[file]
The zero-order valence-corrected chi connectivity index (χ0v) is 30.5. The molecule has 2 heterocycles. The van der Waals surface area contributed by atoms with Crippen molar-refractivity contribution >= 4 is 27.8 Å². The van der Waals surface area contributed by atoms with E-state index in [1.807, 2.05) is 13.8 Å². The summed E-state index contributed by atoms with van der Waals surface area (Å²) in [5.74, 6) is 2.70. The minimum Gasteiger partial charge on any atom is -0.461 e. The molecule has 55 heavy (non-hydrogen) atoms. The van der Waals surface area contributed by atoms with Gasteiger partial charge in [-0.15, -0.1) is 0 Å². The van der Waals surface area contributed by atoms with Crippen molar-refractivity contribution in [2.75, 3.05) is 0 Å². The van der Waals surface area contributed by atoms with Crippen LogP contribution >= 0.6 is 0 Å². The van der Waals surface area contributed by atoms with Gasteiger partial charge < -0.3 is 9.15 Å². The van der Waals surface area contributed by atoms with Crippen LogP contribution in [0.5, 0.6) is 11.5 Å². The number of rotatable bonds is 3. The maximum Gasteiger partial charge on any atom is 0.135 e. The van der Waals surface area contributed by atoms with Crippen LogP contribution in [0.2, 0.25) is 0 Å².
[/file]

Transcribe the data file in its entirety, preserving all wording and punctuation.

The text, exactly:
The zero-order valence-corrected chi connectivity index (χ0v) is 30.5. The molecule has 2 heterocycles. The van der Waals surface area contributed by atoms with Crippen molar-refractivity contribution >= 4 is 27.8 Å². The van der Waals surface area contributed by atoms with E-state index in [1.807, 2.05) is 13.8 Å². The summed E-state index contributed by atoms with van der Waals surface area (Å²) in [5.74, 6) is 2.70. The minimum Gasteiger partial charge on any atom is -0.461 e. The molecule has 55 heavy (non-hydrogen) atoms. The van der Waals surface area contributed by atoms with Gasteiger partial charge in [-0.15, -0.1) is 0 Å². The van der Waals surface area contributed by atoms with Crippen molar-refractivity contribution in [2.75, 3.05) is 0 Å². The van der Waals surface area contributed by atoms with Crippen LogP contribution >= 0.6 is 0 Å². The van der Waals surface area contributed by atoms with Gasteiger partial charge < -0.3 is 9.15 Å². The van der Waals surface area contributed by atoms with Crippen LogP contribution in [0.5, 0.6) is 11.5 Å². The number of rotatable bonds is 3. The maximum Gasteiger partial charge on any atom is 0.135 e. The van der Waals surface area contributed by atoms with Crippen LogP contribution in [0.2, 0.25) is 0 Å².